Brightly labelled Four Pillars gins from the Yarra Valley complement award-winning Starward whiskies from Melbourne, while the burger selection includes Queensland and Outback varieties. That notwithstanding, expat Antipodeans only form a fraction of Sean’s trade.
Encouraged by loyalty cards and annual memberships, international students flock here for stand-up comedy and open-mic nights, the bar’s off-Broadway setting on secluded Ó utca obliging the owner to think imaginatively when it comes to events.
By way of example, socially distanced pub quizzes were a terrace favourite back in the days of partial lockdown. Friendly bar staff are a nice mix of Kenyan, Polish and how-ya-goin’? Aussie.
4. Félix Hélix
Address: 1075 Budapest, Kazinczy utca 52B.
Best for: Alternative ambience
Halfway up the stairs at Oran Mac Cuirc’s intimate Félix Hélix, two photos illustrate the 30-year quest undertaken by this Irish publican since arriving in Budapest in 1992.
A veteran of the city’s post-Wall alternative scene, Oran switched sides soon afterwards, converting himself from barfly to barkeep by opening the seminal Sixtus Kápolna on Nagy Diófa utca.
Pre-dating the buzz to follow in District VII, it brought together a diverse congregation of hedonistic creatives, expat and Magyar, many of whom still beat a path to Oran’s latest venture on a pedestrianised spur of Kazinczy utca.
No, it doesn’t have the dark magic of Sixtus captured in one of those photos, nor the amiable camaraderie of Oran’s Csiga whose staff were also snapped for posterity, but Félix Hélix brings this genial Hungarian speaker full circle.
Again sensing the way the wind might blow, Oran set up his cabin-sized hostelry here before the nearby Gozsdu Udvar became a mainstream nightlife phenomenon, the overflow granting this passageway passing trade.
A key feature here is the terrace, long, narrow and partly covered, the odd actor, filmmaker or face from the old days gravitating towards Oran’s adjoining cubbyhole of a bar as the night takes its toll.
Cherry-picked tunes reflect the discerning taste of landlord and patrons, drinks are as wide-ranging as space will allow – Pilsner flows on draught – and lively conversation pings around in a mix of languages depending on happenstance.
5. Hoff House
Address: 1065 Budapest, Nagymező utca 40.
Best for: Parties
Right on Budapest’s busy boulevard of entertainment, Nagymező utca, Hoff House is the pandemic-era brainchild of party organiser Yasmine Georgi and long-term Budapest resident David Altmayer, a self-styled ‘Onboarding & Implementation Specialist’ from the US.
While David also looks after the Nomád Travelers’ Bar on Wesselényi utca, part-Hungarian Yasmine takes first-time Budapest visitors on pub crawls, beer buses and party boats, so you’d think expat-focused Hoff House would be abuzz every night purely through their own contacts and word-of-mouth recommendations.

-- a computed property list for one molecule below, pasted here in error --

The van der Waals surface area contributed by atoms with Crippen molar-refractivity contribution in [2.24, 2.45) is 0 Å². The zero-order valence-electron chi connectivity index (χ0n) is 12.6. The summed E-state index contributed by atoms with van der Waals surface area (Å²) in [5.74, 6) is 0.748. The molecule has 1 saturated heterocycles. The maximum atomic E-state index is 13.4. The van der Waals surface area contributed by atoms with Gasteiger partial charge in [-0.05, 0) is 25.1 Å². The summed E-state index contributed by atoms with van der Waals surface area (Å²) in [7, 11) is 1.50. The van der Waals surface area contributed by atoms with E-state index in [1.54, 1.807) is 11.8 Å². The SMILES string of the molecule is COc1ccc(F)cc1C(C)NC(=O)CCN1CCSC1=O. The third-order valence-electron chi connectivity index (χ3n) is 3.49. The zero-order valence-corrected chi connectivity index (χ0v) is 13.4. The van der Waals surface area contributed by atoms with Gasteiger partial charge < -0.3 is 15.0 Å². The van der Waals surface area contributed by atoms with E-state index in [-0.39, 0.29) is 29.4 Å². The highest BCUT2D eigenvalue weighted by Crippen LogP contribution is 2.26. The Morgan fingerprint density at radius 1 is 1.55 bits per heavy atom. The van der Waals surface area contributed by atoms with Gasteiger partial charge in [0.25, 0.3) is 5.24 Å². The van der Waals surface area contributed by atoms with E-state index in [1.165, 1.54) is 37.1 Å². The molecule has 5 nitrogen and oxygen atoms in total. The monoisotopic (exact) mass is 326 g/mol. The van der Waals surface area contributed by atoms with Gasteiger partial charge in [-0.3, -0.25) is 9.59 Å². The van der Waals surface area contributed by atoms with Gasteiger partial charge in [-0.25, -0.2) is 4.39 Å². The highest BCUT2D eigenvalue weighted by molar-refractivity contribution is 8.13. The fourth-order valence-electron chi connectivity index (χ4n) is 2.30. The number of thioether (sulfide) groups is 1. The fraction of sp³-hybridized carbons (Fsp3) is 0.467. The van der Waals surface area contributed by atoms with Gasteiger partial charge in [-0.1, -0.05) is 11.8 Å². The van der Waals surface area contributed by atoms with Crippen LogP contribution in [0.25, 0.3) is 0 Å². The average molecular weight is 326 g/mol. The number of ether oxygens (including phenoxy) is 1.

Like everyone else in this crowded marketplace, however, Hoff House has to fill its agenda with events to keep the punters coming and staying. Some are more offbeat – not every bar in Budapest has a resident magician. Other offerings meet expat needs, such as the local dearth of American-style hot wings or the provision of an affordable Thanksgiving dinner, which recently brought a full house to Hoff House.
Karaoke and open-mic nights are mainstays, as is Sunday night’s Jager train, sans or avec karaoke, depending if you opt for the basement or street-level bar to bookend your weekend in messy fashion.
Standard beers are otherwise offered, with 50% off during weekday happy hours between 5pm and 6pm.
Late opening hours, 3am at weekends, attract the significant staggering footfall around District VI, particularly in summer.
6. Jack Doyle’s
Address: 1052 Budapest, Pilvax köz 1-3.
Best for: Live music
Opened back in 2009, Jack Doyle’s is a rare example of an authentic Irish pub in a European metropolis.
Behind the venture are Charles Griffin and Elvira Zoller, one a former publican from West Cork, the other a veteran from behind the bar at the original Becketts, Budapest’s main expat hangout of the 1990s.
Charles and Elvi knew what made an Irish pub – and what didn’t. Charles found a centrally located premises at a historic corner location, the Pilvax café that once stood alongside being the meeting place for Hungary’s revolutionaries in the 1848 Uprising.
Rather than quick identikit expat pub décor, Charles curated a display of Irish pub fronts across one wall, offset by the classic caricatures created by local legend Marcus Goldson and sundry Shane MacGowan iconography.
Elvi trawled Budapest for staff, training them in the ancient art of Guinness pouring, while the kitchen got to work on producing full Irish breakfasts and fish ‘n’ chips. The burger sauces are home-made.
Most beers here can be ordered by the pint or pitcher, the long bar counter lined with taps of O’Hara’s Irish Red, Irish Magners cider and Hungarian MadDog, plus Heineken and Soproni.
Six screens screen sport, with live music a major feature around the weekend, while a terrace comes into play on the pedestrianised street outside in summer.
Numbers are slowly coming back post-pandemic, a larger percentage of Hungarians among them thanks to a whiskey club for tastings and presentations. The next move? Irish gin!